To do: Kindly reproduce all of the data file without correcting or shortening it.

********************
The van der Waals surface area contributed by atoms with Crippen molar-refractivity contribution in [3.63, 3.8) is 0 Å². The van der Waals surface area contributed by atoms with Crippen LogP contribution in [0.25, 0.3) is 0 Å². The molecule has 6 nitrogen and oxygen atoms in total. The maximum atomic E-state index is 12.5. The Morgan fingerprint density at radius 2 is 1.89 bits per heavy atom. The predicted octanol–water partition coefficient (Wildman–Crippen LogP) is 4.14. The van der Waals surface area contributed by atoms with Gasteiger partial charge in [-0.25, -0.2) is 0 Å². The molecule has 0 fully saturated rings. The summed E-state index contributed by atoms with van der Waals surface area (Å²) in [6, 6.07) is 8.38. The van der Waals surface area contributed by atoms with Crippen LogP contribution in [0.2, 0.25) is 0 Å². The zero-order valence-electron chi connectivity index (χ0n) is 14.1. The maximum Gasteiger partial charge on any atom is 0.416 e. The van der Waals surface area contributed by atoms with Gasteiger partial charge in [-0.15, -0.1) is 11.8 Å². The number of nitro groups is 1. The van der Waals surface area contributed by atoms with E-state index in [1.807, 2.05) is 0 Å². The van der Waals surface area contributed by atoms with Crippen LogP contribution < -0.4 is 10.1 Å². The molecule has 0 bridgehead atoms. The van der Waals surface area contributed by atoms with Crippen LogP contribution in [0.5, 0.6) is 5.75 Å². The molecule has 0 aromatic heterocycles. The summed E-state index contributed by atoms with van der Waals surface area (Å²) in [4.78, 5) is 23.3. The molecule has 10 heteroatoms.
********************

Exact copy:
The van der Waals surface area contributed by atoms with Crippen molar-refractivity contribution in [3.63, 3.8) is 0 Å². The van der Waals surface area contributed by atoms with Crippen LogP contribution in [0.25, 0.3) is 0 Å². The molecule has 6 nitrogen and oxygen atoms in total. The maximum atomic E-state index is 12.5. The Morgan fingerprint density at radius 2 is 1.89 bits per heavy atom. The predicted octanol–water partition coefficient (Wildman–Crippen LogP) is 4.14. The van der Waals surface area contributed by atoms with Gasteiger partial charge in [-0.25, -0.2) is 0 Å². The molecule has 0 fully saturated rings. The summed E-state index contributed by atoms with van der Waals surface area (Å²) in [6, 6.07) is 8.38. The van der Waals surface area contributed by atoms with Crippen LogP contribution in [0.2, 0.25) is 0 Å². The zero-order valence-electron chi connectivity index (χ0n) is 14.1. The maximum Gasteiger partial charge on any atom is 0.416 e. The van der Waals surface area contributed by atoms with Gasteiger partial charge in [-0.15, -0.1) is 11.8 Å². The number of nitro groups is 1. The van der Waals surface area contributed by atoms with E-state index in [1.807, 2.05) is 0 Å². The van der Waals surface area contributed by atoms with Crippen LogP contribution < -0.4 is 10.1 Å². The molecule has 0 bridgehead atoms. The van der Waals surface area contributed by atoms with Crippen LogP contribution in [0.5, 0.6) is 5.75 Å². The molecule has 0 aromatic heterocycles. The summed E-state index contributed by atoms with van der Waals surface area (Å²) in [4.78, 5) is 23.3. The molecule has 10 heteroatoms.